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Consent Decree Approved with Chicago Police Department

Crusader Staff Report

A federal judge on Thursday, January 31, approved an historic Consent Decree that would bring about sweeping reforms to the Chicago Police Department.

The agreement requires federal court oversight and includes directives for officers, such as not using deadly force against “fleeing subjects who do not pose an imminent threat of death or great bodily harm to an officer or another person,” as well as protocols to re-evaluate police training needs, recruitment and hiring practices.

The 236 documented plan comes two years after a U.S. Justice Department found a troubling pattern of widespread civil rights violations that were committed against Black and Hispanic residents in Chicago.

U.S. District Judge Robert M. Dow, Jr., who approved the plan, called it “an important first step toward needed reforms of the Chicago Police Department and its policies.”

The agreement aims to improve and boost community policing, training, mental health support and counseling, and crisis intervention for police officers. Other provisions in the report include, for the first time, “comprehensive guidance on police interactions with persons with disabilities and transgender individuals.” The agreement tries to ensure that policing in the city is done “fairly, transparently, and without bias,” Dow wrote.

The decree will go into effect when Dow appoints an independent monitor to oversee it. Dow said he expects the selection process to be complete by March 1.

Mayor Rahm Emanuel and Police Superintendent Eddie Johnson in a joint statement called it a “historic day” for the city.

“This agreement builds on the strength of the reforms underway at the Chicago Police Department today, ensures there are no U-turns on that road to reform, and will help secure a safer and stronger future for our city,” Emanuel and Johnson said. Emanuel and Johnson were reluctant to enter into a Consent Decree after Emanuel promised one to outgoing U.S. Attorney General Loretta Lynch after she announced the U.S. Justice Department’s findings in January, 2017. In 2018, then Illinois Attorney General Lisa Madigan sued the city to force Emanuel to enter into a consent decree that allowed input from Black Lives Matters activists. Illinois Attorney General Kwame Raoul said in a statement, “Today is a new beginning for the Chicago Police Department. There is a significant amount of work to be done to reform, and I am committed to this important work to make Chicago safer for both residents and police officers.”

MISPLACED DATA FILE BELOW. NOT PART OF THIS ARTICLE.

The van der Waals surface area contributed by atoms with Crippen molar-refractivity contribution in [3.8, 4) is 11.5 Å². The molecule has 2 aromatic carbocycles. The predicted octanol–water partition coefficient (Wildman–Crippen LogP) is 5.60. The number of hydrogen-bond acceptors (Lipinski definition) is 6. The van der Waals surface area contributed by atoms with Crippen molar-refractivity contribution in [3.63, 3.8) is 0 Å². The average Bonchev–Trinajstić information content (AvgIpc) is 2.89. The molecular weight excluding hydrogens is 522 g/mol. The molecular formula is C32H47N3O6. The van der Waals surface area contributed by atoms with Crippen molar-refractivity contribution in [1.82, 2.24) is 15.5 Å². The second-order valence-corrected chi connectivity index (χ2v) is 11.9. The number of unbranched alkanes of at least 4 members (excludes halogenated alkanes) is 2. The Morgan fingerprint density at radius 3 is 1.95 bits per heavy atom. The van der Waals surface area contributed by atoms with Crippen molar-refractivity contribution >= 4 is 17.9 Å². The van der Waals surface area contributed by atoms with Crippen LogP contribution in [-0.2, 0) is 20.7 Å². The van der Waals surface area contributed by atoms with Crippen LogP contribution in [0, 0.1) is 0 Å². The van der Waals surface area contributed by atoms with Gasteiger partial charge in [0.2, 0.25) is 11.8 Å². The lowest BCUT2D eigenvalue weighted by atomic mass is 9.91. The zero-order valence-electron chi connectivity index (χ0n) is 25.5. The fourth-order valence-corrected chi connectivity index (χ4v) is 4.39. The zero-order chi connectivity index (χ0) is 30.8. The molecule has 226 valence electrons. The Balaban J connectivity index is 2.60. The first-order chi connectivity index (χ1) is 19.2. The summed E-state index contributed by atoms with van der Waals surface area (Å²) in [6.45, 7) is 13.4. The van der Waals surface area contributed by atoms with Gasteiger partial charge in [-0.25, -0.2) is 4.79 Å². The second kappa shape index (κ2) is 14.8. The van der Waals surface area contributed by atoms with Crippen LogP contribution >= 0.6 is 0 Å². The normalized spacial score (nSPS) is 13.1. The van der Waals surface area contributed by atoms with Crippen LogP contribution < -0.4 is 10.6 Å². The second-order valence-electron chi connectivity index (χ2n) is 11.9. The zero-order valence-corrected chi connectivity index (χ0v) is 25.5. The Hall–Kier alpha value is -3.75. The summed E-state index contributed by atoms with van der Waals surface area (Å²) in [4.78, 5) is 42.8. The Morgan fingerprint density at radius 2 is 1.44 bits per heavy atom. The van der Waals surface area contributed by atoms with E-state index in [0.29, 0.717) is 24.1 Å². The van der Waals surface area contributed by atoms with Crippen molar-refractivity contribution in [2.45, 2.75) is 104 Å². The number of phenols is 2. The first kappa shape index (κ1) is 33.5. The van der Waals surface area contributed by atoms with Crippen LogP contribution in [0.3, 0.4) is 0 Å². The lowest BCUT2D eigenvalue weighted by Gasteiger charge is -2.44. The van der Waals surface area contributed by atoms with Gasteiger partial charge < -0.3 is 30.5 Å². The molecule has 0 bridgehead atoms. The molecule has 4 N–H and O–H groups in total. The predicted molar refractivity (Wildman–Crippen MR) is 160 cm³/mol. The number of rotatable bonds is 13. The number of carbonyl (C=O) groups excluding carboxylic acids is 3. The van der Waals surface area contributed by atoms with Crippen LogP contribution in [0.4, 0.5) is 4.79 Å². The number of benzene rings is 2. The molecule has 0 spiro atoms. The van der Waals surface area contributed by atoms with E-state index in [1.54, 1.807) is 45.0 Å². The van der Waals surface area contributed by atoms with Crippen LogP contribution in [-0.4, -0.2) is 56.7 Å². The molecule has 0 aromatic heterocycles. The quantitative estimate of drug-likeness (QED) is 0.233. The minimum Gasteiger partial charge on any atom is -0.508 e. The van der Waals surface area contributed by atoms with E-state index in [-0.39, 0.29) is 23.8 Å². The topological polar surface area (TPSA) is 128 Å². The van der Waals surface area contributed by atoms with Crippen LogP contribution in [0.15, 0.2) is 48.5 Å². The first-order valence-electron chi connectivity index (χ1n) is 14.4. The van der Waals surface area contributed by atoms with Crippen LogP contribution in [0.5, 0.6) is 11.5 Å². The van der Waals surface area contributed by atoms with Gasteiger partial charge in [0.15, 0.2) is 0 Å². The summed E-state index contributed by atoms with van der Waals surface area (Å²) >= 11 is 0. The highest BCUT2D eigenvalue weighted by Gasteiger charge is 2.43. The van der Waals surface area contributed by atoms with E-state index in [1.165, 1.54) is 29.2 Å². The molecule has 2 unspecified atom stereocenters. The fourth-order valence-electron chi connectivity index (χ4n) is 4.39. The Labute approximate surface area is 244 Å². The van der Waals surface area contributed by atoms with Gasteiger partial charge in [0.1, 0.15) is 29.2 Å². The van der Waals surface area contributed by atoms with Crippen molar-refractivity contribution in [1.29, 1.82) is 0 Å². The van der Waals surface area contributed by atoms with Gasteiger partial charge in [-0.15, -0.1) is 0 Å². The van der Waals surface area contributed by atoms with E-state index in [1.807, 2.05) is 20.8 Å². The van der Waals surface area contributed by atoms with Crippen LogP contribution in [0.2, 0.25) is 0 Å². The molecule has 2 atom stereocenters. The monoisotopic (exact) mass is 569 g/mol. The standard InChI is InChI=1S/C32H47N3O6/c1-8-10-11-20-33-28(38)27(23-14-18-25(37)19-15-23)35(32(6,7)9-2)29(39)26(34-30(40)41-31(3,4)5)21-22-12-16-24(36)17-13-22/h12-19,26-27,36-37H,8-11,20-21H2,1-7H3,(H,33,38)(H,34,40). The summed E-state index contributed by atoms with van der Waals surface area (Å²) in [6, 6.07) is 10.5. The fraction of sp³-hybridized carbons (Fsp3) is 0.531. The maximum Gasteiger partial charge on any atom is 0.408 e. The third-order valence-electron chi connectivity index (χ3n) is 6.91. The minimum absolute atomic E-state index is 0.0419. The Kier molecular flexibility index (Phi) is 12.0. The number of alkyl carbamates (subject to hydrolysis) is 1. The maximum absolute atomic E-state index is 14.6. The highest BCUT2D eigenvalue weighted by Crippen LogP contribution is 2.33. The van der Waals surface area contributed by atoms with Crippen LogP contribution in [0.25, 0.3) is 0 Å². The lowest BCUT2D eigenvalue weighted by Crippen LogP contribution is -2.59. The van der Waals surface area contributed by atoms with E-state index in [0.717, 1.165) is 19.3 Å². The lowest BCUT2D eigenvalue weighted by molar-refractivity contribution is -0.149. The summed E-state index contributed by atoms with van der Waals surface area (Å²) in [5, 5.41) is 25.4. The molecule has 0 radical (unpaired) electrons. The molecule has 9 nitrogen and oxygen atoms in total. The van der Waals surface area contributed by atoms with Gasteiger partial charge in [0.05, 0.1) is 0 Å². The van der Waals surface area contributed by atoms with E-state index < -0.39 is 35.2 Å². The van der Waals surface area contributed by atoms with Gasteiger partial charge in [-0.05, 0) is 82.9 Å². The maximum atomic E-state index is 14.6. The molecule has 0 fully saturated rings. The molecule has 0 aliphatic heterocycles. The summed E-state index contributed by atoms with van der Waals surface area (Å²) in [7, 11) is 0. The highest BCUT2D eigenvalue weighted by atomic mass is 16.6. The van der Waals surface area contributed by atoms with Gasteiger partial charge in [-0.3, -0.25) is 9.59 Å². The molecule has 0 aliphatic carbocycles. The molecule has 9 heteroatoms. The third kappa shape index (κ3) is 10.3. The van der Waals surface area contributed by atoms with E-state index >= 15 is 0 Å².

Members of the Chicago Fraternal Order of Police sued to have input on the agreement, but their motion was denied in federal court.

Distrust remains deep between police and Chicago’s large Black population.

The department has spent more than $700 million since 2010 on settlements and legal fees related to lawsuits alleging police brutality and misconduct.

“Today’s historic action brought together community organizations, the City of Chicago, and the Illinois Attorney General to ensure that police accountability can be realized and maintained,” said Cook County State’s Attorney Kim Foxx. Acknowledging past abuses and putting a court-mandated plan in place with federal oversight is a necessary step in restoring trust between law enforcement and community. Our path to healing must also include transparency. Generations of fear and distrust don’t go away because there is a consent decree, repairing that fractured relationship goes beyond today’s action. This is not the end of the road, but a mere checkpoint on the journey to reform.”

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